Friday, August 25, 2006

Antiquities weather the market

Interesting FT article looking at the demand for legally available antiquities, looking at the impact of the recent cases regarding repatriation claims, the risks involved in purchasing antiquities, and pricing issues: "Queen Mutnodjmet’s face is calm, dignified and relaxed. Befitting an Egyptian monarch, her expression is cool and confident with a girlish beauty. Her skin looks velvety soft. Unfortunately for the queen, her nose was hacked off and her eyes gouged out, possibly by an opponent of her husband Pharaoh Horemheb’s reign. Other than that, she has weathered the 3,300 years since she was created remarkably well. And, if you have $3m to spare, she can be yours.
In recent months, much of the attention on the antiquities trade has focused on demands by Greece, Italy and Egypt for US museums to return national treasures that they say were looted. . . . . But this has not sapped demand for legitimate, well provenanced, properly documented antiquities – in fact, it has increased it. The sale of works from recent excavations is illegal and there is a finite supply of the most precious pieces that can be traded legitimately because they were in circulation before countries such as Egypt, Greece and Turkey passed their most recent cultural patrimony laws. Once pieces are bought by a museum, there is no further chance to buy them, so private collectors and curators are in hot pursuit."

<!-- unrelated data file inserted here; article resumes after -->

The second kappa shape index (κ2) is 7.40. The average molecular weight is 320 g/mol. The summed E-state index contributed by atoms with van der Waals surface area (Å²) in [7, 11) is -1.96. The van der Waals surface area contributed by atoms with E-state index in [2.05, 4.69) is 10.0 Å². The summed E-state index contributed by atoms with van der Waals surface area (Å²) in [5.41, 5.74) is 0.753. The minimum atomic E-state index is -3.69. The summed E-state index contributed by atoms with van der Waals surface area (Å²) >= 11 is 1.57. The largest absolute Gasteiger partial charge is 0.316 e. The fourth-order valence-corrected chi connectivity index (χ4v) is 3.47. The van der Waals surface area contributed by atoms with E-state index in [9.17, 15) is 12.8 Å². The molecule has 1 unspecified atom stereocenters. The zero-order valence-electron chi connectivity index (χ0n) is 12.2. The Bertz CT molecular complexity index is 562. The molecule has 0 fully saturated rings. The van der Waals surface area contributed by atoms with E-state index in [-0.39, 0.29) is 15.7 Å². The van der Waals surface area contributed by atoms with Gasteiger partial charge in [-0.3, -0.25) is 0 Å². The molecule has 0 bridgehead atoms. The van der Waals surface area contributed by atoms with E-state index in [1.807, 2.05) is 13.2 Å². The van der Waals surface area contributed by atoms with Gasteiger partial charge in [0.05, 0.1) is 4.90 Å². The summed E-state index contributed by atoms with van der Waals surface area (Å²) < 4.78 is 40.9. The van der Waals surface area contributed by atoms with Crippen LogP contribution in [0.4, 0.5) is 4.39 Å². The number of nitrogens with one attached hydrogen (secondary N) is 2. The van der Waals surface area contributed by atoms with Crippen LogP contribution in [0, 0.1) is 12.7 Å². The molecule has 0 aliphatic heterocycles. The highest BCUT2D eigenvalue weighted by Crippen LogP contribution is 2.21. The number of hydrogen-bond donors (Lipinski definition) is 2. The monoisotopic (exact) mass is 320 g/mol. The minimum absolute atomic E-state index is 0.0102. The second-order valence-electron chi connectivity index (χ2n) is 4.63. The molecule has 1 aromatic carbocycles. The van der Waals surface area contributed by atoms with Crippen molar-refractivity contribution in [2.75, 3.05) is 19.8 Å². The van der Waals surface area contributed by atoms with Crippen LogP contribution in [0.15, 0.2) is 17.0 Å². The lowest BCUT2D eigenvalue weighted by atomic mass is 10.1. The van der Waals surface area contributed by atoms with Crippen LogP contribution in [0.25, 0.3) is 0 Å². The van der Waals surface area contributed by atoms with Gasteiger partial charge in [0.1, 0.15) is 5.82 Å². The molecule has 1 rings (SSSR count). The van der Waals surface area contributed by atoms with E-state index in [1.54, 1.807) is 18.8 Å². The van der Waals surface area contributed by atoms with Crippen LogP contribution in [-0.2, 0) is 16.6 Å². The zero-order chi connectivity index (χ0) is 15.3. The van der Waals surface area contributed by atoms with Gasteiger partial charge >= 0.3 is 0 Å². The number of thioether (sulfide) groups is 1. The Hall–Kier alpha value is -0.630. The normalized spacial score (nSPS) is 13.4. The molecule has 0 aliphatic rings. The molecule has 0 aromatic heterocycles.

See the above page for the full story.

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